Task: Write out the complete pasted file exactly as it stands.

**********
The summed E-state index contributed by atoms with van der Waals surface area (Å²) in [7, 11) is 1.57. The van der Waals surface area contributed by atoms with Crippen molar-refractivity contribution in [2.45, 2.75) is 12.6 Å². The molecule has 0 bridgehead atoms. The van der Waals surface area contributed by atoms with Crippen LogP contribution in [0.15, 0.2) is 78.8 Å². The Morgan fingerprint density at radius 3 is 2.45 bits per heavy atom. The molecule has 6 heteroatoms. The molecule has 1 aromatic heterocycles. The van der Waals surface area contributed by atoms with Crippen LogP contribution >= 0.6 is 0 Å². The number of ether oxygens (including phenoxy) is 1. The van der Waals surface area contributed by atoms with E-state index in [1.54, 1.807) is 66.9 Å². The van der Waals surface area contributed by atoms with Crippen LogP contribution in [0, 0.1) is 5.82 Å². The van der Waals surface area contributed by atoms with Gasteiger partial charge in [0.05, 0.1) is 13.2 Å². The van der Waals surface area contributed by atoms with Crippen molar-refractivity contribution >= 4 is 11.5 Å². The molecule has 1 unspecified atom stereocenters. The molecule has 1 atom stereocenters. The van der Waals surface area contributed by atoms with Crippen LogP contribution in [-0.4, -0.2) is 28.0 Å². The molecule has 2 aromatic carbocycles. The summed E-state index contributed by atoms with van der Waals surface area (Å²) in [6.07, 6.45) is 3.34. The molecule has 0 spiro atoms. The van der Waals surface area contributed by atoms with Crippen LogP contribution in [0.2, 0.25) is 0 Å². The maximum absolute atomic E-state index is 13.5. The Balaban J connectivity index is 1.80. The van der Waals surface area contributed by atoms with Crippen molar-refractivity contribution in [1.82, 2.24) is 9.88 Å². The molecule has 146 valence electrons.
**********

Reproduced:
The summed E-state index contributed by atoms with van der Waals surface area (Å²) in [7, 11) is 1.57. The van der Waals surface area contributed by atoms with Crippen molar-refractivity contribution in [2.45, 2.75) is 12.6 Å². The molecule has 0 bridgehead atoms. The van der Waals surface area contributed by atoms with Crippen LogP contribution in [0.15, 0.2) is 78.8 Å². The Morgan fingerprint density at radius 3 is 2.45 bits per heavy atom. The molecule has 6 heteroatoms. The molecule has 1 aromatic heterocycles. The van der Waals surface area contributed by atoms with Crippen LogP contribution >= 0.6 is 0 Å². The number of ether oxygens (including phenoxy) is 1. The van der Waals surface area contributed by atoms with E-state index in [1.54, 1.807) is 66.9 Å². The van der Waals surface area contributed by atoms with Crippen LogP contribution in [0, 0.1) is 5.82 Å². The van der Waals surface area contributed by atoms with Gasteiger partial charge in [0.05, 0.1) is 13.2 Å². The van der Waals surface area contributed by atoms with Crippen molar-refractivity contribution >= 4 is 11.5 Å². The molecule has 1 unspecified atom stereocenters. The molecule has 1 atom stereocenters. The van der Waals surface area contributed by atoms with Crippen LogP contribution in [-0.4, -0.2) is 28.0 Å². The molecule has 2 aromatic carbocycles. The summed E-state index contributed by atoms with van der Waals surface area (Å²) in [6.07, 6.45) is 3.34. The molecule has 0 spiro atoms. The van der Waals surface area contributed by atoms with Crippen LogP contribution in [0.2, 0.25) is 0 Å². The maximum absolute atomic E-state index is 13.5. The Balaban J connectivity index is 1.80. The van der Waals surface area contributed by atoms with Crippen molar-refractivity contribution in [1.82, 2.24) is 9.88 Å². The molecule has 146 valence electrons.